Skin cancer drug talks ongoing


A GOVERNMENT decision to open talks on making available a new drug to skin cancer patients has been welcomed by health campaigners.

Senator John Crown, an oncologist who had been lobbying for the drug Ipilimumab – better known as “Ipi” – to be approved, welcomed yesterday’s announcement.

He said it was “fundamentally wrong” that the drug was not available to those who needed it.

Speaking in the Dáil yesterday, Taoiseach Enda Kenny said Minister for Health James Reilly was in negotiation with the manufacturers of Ipilimumab, commercially called Yervoy, which is used to treat metastatic melanoma.

“There is an issue of the cost involved, and the Minister is negotiating with the relevant companies,” he said.

“I understand a conclusion will be reached quickly, allowing the drug to be released to the market.”

Last September, the National Centre for Pharmacoeconomics recommended the drug, produced by Bristol-Myers Squibb, should not be approved for reimbursement under the community drugs scheme as it was not cost-effective.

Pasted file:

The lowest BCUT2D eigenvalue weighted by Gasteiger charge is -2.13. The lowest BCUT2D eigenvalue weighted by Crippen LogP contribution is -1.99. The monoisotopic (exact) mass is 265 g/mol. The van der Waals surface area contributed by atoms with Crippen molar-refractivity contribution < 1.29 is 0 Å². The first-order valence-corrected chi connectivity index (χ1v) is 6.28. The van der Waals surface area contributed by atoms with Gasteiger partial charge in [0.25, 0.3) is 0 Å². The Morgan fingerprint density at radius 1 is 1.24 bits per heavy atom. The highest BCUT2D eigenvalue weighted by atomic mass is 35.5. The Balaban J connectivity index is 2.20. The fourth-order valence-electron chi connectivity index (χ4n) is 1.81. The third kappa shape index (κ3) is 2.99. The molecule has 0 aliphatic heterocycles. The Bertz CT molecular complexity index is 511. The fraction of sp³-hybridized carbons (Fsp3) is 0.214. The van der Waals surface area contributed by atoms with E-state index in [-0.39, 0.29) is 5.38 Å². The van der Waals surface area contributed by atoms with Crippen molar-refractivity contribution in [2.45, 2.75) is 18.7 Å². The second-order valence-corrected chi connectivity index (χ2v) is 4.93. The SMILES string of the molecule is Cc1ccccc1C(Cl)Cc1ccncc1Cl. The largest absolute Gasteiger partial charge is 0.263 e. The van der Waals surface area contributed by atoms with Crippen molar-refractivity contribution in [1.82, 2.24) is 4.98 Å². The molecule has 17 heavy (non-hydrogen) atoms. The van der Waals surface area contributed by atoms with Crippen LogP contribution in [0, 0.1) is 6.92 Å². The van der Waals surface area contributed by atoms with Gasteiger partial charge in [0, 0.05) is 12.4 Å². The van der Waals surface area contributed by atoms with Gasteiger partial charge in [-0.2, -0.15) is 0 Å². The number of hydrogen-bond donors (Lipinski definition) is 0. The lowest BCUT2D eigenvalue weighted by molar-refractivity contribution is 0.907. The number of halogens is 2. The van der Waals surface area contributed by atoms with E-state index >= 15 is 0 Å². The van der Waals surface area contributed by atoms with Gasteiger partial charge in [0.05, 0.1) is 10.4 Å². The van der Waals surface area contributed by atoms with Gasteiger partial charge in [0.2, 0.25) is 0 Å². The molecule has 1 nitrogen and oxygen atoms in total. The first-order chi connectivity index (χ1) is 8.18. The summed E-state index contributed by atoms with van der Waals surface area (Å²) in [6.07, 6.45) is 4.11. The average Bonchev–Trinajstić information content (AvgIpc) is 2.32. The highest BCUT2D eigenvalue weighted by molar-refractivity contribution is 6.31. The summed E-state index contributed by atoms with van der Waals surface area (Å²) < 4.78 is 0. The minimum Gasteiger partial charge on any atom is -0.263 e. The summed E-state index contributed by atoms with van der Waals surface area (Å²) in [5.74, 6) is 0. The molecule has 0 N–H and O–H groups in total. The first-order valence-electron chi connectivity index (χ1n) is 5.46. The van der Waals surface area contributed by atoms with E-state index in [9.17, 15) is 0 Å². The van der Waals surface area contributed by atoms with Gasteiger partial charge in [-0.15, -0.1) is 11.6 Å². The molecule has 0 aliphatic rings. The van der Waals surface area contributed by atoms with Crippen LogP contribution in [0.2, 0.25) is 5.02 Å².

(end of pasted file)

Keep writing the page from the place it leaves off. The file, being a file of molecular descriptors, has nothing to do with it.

Its estimated cost was €85,000 per patient and the centre said this could equate to between €4.8 million and €7.4 million this year, increasing to between €5.3 million and €8.2 million in 2016.

While most skin cancers are treatable, metastatic melanoma is very difficult to treat. Some 1,200 people were diagnosed with the condition in 2008 and the five-year survival rate is less than 20 per cent. The drug adds on average 3.7 months to the life of a patient treated with it, but for one in 10 it is a cure. One such woman, HSE paramedic Shirley McEntee, who accessed the drug through trials, said she was given six months to live but her cancer was wiped out by the drug.

A spokesman for the Minister for Health said there was clearly “a real sense of urgency” about the matter.